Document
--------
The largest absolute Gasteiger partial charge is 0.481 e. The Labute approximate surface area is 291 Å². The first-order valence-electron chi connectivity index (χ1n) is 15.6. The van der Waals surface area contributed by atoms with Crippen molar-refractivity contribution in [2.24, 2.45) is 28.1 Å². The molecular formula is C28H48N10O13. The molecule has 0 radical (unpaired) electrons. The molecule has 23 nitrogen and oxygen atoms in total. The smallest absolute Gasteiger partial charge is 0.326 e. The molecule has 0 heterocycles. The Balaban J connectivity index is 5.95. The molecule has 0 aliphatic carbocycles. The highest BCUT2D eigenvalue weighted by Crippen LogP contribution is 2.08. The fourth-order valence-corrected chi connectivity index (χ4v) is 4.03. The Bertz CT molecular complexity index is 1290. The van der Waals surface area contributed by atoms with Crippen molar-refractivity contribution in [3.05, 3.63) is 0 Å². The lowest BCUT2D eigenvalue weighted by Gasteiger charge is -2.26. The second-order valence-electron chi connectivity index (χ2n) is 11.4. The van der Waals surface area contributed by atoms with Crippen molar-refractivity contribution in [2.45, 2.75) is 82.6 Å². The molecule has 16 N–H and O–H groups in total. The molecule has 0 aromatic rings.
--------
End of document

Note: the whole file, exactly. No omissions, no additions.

The largest absolute Gasteiger partial charge is 0.481 e. The Labute approximate surface area is 291 Å². The first-order valence-electron chi connectivity index (χ1n) is 15.6. The van der Waals surface area contributed by atoms with Crippen molar-refractivity contribution in [2.24, 2.45) is 28.1 Å². The molecular formula is C28H48N10O13. The molecule has 0 radical (unpaired) electrons. The molecule has 23 nitrogen and oxygen atoms in total. The smallest absolute Gasteiger partial charge is 0.326 e. The molecule has 0 heterocycles. The Balaban J connectivity index is 5.95. The molecule has 0 aliphatic carbocycles. The highest BCUT2D eigenvalue weighted by Crippen LogP contribution is 2.08. The fourth-order valence-corrected chi connectivity index (χ4v) is 4.03. The Bertz CT molecular complexity index is 1290. The van der Waals surface area contributed by atoms with Crippen molar-refractivity contribution in [3.05, 3.63) is 0 Å². The lowest BCUT2D eigenvalue weighted by Gasteiger charge is -2.26. The second-order valence-electron chi connectivity index (χ2n) is 11.4. The van der Waals surface area contributed by atoms with Crippen molar-refractivity contribution in [2.45, 2.75) is 82.6 Å². The molecule has 16 N–H and O–H groups in total. The molecule has 0 aromatic rings.